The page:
Pamela Plumb in the library of the Maine Charitable Mechanic Association where she is president of the board.
On the wall behind her are portraits of past presidents. Photo Thalassa Raasch/MaineCF

Pamela Plumb was born and brought up in St. Louis, Missouri, but ended up going east to attend Smith College. She and her husband Peter moved to New York City where she received a master’s degree in art history from New York University. An opportunity for a clerkship for Peter with Judge Edward Gignoux brought the couple to Portland in 1969 and they settled in “for the long haul.” Plumb offers facilitation and process consulting services through Pamela Plumb & Associates. With Dee Kelsey she wrote Great Meetings! Great Results.

You served on the MaineCF Board of Directors in the early years, 1984-1985. How did you come to join the board?

The 1980s was a period of high visibility for me since I was serving on the City Council in Portland. I happened to know some of the MaineCF founders and they asked me to join the board. I thought it was a great idea to have a statewide fund that could meet the needs of individual donors and also look at the key needs of the state as a whole and direct funds to those needs.

In those early days we were trying to find our way. I remember driving to New Hampshire with other board members to talk with some of the founders of the New Hampshire Charitable Foundation.

Do you have memories/impressions of Ed Kaelber and Marion Kane at that beginning stage of the foundation?

Ed had a clear, confident sense of where we were going. At the time, we thought that a goal of $5 million in assets would be fantastic. Marion had a wider vision of the role of the foundation, taking more leadership in researching key needs in the state and focusing funding in those areas. Both were remarkable leaders.

You have dedicated much of your life to enhancing the effectiveness of organizations, be it the City of Portland, of which you were mayor, or for-profit and non-profit businesses. What are a couple of takeaways from this work?

Margaret Mead said it long ago (I paraphrase): “Never doubt that a small group of citizens can change the world because that is the only thing that ever has.” It is remarkable what people can do when they put their minds to it. It is also true that people are very generous. A remarkable number of people have stepped forward with contributions large and small to create an enormous fund at the foundation. Maine is a low population state that many might call poor, but communities have been extremely generous.

You helped found Maine Revives Civility in 2017. What compelled you to do so?

I agreed to co-chair Maine Revives Civility because I think we have reached a frightening level of anger and discord in public discussions, where everyone is shouting and no one is listening.  People aren’t valuing or trying to understand differences of opinion. We have begun treating democracy as a winner-takes-all sport, when its fundamental process is dependent on having people discuss issues, sharing and listening to each other’s different points of view, and finding a middle ground that is acceptable to a majority of the people. Also our society will come apart if we begin hating or vilifying people with whom we disagree on a single issue. Those people are our neighbors, sales clerks, firefighters. We have much more in common than the one issue that separates us.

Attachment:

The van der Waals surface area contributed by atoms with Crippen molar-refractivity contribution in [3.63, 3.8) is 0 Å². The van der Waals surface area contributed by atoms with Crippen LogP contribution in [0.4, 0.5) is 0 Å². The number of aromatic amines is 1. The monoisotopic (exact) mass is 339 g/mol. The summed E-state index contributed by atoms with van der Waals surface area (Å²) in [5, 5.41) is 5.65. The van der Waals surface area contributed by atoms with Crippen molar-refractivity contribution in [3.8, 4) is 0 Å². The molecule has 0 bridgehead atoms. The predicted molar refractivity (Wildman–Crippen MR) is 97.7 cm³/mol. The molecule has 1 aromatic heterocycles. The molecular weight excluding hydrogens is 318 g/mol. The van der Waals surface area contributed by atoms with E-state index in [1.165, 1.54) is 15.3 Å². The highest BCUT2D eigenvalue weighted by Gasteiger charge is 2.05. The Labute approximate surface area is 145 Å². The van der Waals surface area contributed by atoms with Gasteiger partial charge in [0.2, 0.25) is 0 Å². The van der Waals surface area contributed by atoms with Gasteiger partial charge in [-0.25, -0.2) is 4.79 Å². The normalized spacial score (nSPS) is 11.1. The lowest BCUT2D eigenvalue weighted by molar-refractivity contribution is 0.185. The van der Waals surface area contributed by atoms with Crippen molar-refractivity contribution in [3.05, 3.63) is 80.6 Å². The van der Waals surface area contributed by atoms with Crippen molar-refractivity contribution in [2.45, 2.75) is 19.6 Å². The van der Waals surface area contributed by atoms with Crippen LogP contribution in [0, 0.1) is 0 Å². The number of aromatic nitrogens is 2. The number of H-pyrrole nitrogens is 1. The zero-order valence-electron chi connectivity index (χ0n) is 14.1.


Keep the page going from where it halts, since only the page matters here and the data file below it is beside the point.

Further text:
In an op-ed piece in the Portland Press Herald in November 2017, you and Ryan Pelletier stated, “Whether we live in Aroostook County or Cape Elizabeth, we all need to embrace the vital skills of listening to each other, disagreeing without being disagreeable, and building a culture of respect.” How do we gain those skills?

Learning to listen for understanding is the best place to start. Then realizing that each person is much more than any one issue.

You have been a proponent of ranked-choice voting. Any thoughts on this after the first go-round?

It was encouraging that people understood the process and had no trouble managing the ballot. The Democratic ballots showed pretty clearly how the process worked and the Republican race showed that you skip the process if someone gets 50% or more in the first round.

Looking at the foundation in its 35th year, what are some of your thoughts on where it’s been and where it’s going?

I think that there has been a steady movement toward creating funds that the foundation can direct based on their analysis of the state’s needs. That means that the foundation will need to be very thoughtful in its process of identifying those needs.

What is a great meeting?

A meeting where the group accomplishes the goals it set for the meeting in a manner where everyone participated, listened to one another, and arrived at a broadly supported conclusion.